I tried to cast my screen to my TV (with a built-in Chromecast).

Tools tested

Google Chrome / Chromium

Best experience by far. Streaming starts very fast and with very low delay (~0.5 seconds).

But I would like to not use Chrome if possible, and I think it’s not the browser’s job to cast my screen. So I kept looking for some alternatives.

miraclecast

https://github.com/albfan/miraclecast

This didn’t work for me, and it is not fully implemented yet.

I was able to run miracle-wifid, but only after I disconnected from my normal wifi. Also, miracle-wifictl hung when I ran the p2p-scan command. I didn’t investigate any further.

gnome-network-displays

https://gitlab.gnome.org/GNOME/gnome-network-displays

It found a TV nearby, but not mine. My Fire TV stick was also not found, and is not supported. Chromecast is also not supported: Issue

castnow

https://github.com/xat/castnow

Tool exclusivly to work with Chromecast. I was able to find the Chromecast in my network and stream media to it.

Unfortunately, there is no built-in command to stream your desktop. https://github.com/xat/castnow/issues/208

The only way it worked for me was using ffmpeg:

ffmpeg -hide_banner -loglevel error -video_size 3840x2160 -framerate 30 -f x11grab -i :0.0 -vf "scale=iw/2:ih/2" -c:v libx264 -level 3.0 -pix_fmt yuv420p -x264opts keyint=2 -crf 23 -preset ultrafast -tune zerolatency -f mp4 -movflags frag_keyframe+faststart - | castnow --quiet -

However, the delay was very high (~10 seconds).

Also, I found that ffmpeg didn’t output to stdout immediately, but had a delay itself. I was able to reduce it by setting the keyint option. Still not perfect, but way faster.

go-chromecast

https://github.com/vishen/go-chromecast

Similar experience to castnow.

$ ./go-chromecast ls
1) device="2021/22 Philips UHD Android TV" device_name="Philips TV" address="192.168.1.23:8009" uuid="1234567890abcdef1234567890abcdef"
./go-chromecast transcode --content-type video/mp4 --command="ffmpeg -video_size 3840x2160 -framerate 10 -f x11grab -i :0.0 -c:v libx264 -level 3.0 -pix_fmt yuv420p -x264opts keyint=2 -crf 23 -preset ultrafast -tune zerolatency -f mp4 -movflags frag_keyframe+faststart -"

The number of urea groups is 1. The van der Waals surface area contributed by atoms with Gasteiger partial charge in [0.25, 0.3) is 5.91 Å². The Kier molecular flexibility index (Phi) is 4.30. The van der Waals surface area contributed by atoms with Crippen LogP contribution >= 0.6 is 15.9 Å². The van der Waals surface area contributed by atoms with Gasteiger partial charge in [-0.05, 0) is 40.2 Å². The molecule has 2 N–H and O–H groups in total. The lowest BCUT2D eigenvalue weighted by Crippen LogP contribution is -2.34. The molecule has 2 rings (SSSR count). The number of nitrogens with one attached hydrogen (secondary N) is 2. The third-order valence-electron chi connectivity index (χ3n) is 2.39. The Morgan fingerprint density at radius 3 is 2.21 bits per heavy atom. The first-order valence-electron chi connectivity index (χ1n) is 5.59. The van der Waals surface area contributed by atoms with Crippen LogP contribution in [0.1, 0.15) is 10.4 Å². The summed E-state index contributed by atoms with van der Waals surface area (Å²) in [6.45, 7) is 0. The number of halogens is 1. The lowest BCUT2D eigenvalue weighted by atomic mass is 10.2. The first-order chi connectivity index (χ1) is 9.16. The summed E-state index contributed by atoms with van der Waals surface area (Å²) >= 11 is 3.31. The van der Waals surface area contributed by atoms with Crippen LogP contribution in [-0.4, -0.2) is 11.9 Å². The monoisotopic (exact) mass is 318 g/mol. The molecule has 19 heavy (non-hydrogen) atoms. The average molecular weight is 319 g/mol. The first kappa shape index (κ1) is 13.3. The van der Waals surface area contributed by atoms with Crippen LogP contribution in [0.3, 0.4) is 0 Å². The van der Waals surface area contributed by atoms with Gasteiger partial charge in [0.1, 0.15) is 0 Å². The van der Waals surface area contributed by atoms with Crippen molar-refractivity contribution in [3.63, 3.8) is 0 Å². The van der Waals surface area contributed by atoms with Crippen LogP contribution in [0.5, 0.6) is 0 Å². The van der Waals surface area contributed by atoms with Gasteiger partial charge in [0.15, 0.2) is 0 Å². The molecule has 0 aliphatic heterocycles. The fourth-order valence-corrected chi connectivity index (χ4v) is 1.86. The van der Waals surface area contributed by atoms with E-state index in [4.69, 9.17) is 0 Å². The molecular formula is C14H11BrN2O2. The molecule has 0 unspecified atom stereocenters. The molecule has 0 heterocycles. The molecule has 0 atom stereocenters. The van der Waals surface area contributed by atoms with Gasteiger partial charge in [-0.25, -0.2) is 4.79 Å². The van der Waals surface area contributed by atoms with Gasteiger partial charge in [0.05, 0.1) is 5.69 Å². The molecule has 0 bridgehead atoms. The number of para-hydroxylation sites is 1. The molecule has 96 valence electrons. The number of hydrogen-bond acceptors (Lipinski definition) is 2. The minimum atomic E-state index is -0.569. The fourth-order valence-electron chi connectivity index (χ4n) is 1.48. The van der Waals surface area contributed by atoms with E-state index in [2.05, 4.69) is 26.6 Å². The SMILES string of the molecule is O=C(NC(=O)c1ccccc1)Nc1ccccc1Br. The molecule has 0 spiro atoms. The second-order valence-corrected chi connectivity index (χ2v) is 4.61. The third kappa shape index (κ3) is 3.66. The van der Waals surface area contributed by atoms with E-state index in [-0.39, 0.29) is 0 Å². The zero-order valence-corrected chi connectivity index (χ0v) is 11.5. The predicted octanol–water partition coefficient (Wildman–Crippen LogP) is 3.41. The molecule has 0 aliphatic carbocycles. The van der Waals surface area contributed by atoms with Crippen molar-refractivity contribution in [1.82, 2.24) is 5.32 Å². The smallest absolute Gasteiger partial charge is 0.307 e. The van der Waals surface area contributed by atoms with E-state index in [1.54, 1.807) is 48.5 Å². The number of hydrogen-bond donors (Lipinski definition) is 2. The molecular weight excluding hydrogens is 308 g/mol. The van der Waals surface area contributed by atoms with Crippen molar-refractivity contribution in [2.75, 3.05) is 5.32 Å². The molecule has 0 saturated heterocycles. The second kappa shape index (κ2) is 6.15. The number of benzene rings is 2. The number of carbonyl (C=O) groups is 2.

Android: miracast-widget

https://github.com/mattgmg1990/miracast-widget

To cast your screen on Android without using the Google Home app, you can use this neat tool.

All it does is opening the Android built-in cast page. I wasn’t even able to open the page without this widget, maybe Samsung hides it in their menus(?).

But with this widget, casting the screen was super fast, just like using Google Chrome.

Difference between Google Chrome and the other tools

I wondered how and why Google Chrome was faster to establish the connection and start the screen sharing. Just from my feeling, it looks like it doesn’t tell the Chromecast to “stream a video”, but rather puts the Chromecast in a different mode.

With all other tools I see this loading screen for about a second before it starts the video streaming:

But with Google Chrome, this screen does not show up at all. Instead, the first frame I see is the casted screen. So I’m pretty sure it should be possible to reverse engineer this and see what exact commands Chrome sends to the Chromecast.

Chromecast Protocol

avahi

One thing I learned was how my laptop finds the Chromecast. It uses avahi:

Avahi is a system which enables programs to publish and discover services and hosts running on a local network.

Avahi implements the Apple Zeroconf specification, mDNS, DNS-SD and RFC 3927/IPv4LL.

Find Chromecasts in your network:

$ avahi-browse --verbose --ignore-local --resolve --terminate _googlecast._tcp
Server version: avahi 0.8; Host name: neonew-lenovo.local
E Ifce Prot Name                                          Type                 Domain
+ wlp1s0 IPv4 2021/22-Philips-UHD--1234567890abcdef1234567890abcdef _googlecast._tcp     local
= wlp1s0 IPv4 2021/22-Philips-UHD--1234567890abcdef1234567890abcdef _googlecast._tcp     local
   hostname = [1a2b3c4d-5e6f-1a2b-3c4d-5e6f1a2b3c4d.local]
   address = [192.168.1.23]
   port = [8009]
   txt = ["rs=Default Media Receiver" "nf=1" "bs=1A2B3C4D5E6F" "st=1" "ca=123456" "fn=Philips TV" "ic=/setup/icon.png" "md=2021/22 Philips UHD Android TV" "ve=05" "rm=" "cd=1A2B3C4D5E6F1A2B3C4D5E6F1A2B3C4D" "id=1234567890abcdef1234567890abcdef"]
: Cache exhausted
: All for now

Find all services available via avahi:

avahi-browse --all --verbose --ignore-local --resolve --terminate

GUI:

avahi-discover

CASTV2

CASTV2 is the name of the proprietary protocol Google Cast uses. It wraps Protocol Buffers (Protobuf) messages in a TLS connection.

I’ve found https://github.com/dylanmckay/gcast/blob/master/PROTOCOL.md and https://github.com/thibauts/node-castv2.

Unfortunately, the private key used for device authentication is not available, so we cannot create an own server which is accepted by the Google Chrome browser for example.

See here: https://github.com/thibauts/node-castv2/issues/2#issuecomment-45437332

Interestingly, there is an Android app called AirReceiverLite, which emulates a Chromecast device and I was able to connect to it via Chrome. Somebody says:

It’s using predefined AuthResponse, most likely precomputed on a rooted chromecast. DRM not working. Not long till Google bans the certificate.

That was in Jul 2021.